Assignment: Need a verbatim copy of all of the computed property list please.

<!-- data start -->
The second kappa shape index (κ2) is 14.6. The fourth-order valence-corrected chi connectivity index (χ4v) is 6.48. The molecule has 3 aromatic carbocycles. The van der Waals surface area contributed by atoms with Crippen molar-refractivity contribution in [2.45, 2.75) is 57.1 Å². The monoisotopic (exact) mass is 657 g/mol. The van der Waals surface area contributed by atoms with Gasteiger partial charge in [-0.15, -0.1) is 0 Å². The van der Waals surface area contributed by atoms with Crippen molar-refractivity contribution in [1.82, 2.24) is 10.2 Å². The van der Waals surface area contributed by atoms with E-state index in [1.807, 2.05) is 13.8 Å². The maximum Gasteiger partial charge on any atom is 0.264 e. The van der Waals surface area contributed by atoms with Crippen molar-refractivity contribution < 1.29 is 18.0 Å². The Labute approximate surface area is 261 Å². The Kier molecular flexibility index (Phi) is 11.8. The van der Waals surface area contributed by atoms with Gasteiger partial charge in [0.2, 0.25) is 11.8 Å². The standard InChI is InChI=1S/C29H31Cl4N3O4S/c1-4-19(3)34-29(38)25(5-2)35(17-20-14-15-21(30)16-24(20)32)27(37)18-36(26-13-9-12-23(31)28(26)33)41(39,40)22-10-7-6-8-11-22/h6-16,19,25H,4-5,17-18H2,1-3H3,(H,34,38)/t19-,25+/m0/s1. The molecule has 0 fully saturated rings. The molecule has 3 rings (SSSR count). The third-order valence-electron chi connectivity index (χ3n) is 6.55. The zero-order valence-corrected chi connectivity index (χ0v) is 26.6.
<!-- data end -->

The second kappa shape index (κ2) is 14.6. The fourth-order valence-corrected chi connectivity index (χ4v) is 6.48. The molecule has 3 aromatic carbocycles. The van der Waals surface area contributed by atoms with Crippen molar-refractivity contribution in [2.45, 2.75) is 57.1 Å². The monoisotopic (exact) mass is 657 g/mol. The van der Waals surface area contributed by atoms with Gasteiger partial charge in [-0.15, -0.1) is 0 Å². The van der Waals surface area contributed by atoms with Crippen molar-refractivity contribution in [1.82, 2.24) is 10.2 Å². The van der Waals surface area contributed by atoms with E-state index in [1.807, 2.05) is 13.8 Å². The maximum Gasteiger partial charge on any atom is 0.264 e. The van der Waals surface area contributed by atoms with Crippen molar-refractivity contribution < 1.29 is 18.0 Å². The Labute approximate surface area is 261 Å². The Kier molecular flexibility index (Phi) is 11.8. The van der Waals surface area contributed by atoms with Gasteiger partial charge in [0.2, 0.25) is 11.8 Å². The standard InChI is InChI=1S/C29H31Cl4N3O4S/c1-4-19(3)34-29(38)25(5-2)35(17-20-14-15-21(30)16-24(20)32)27(37)18-36(26-13-9-12-23(31)28(26)33)41(39,40)22-10-7-6-8-11-22/h6-16,19,25H,4-5,17-18H2,1-3H3,(H,34,38)/t19-,25+/m0/s1. The molecule has 0 fully saturated rings. The molecule has 3 rings (SSSR count). The third-order valence-electron chi connectivity index (χ3n) is 6.55. The zero-order valence-corrected chi connectivity index (χ0v) is 26.6.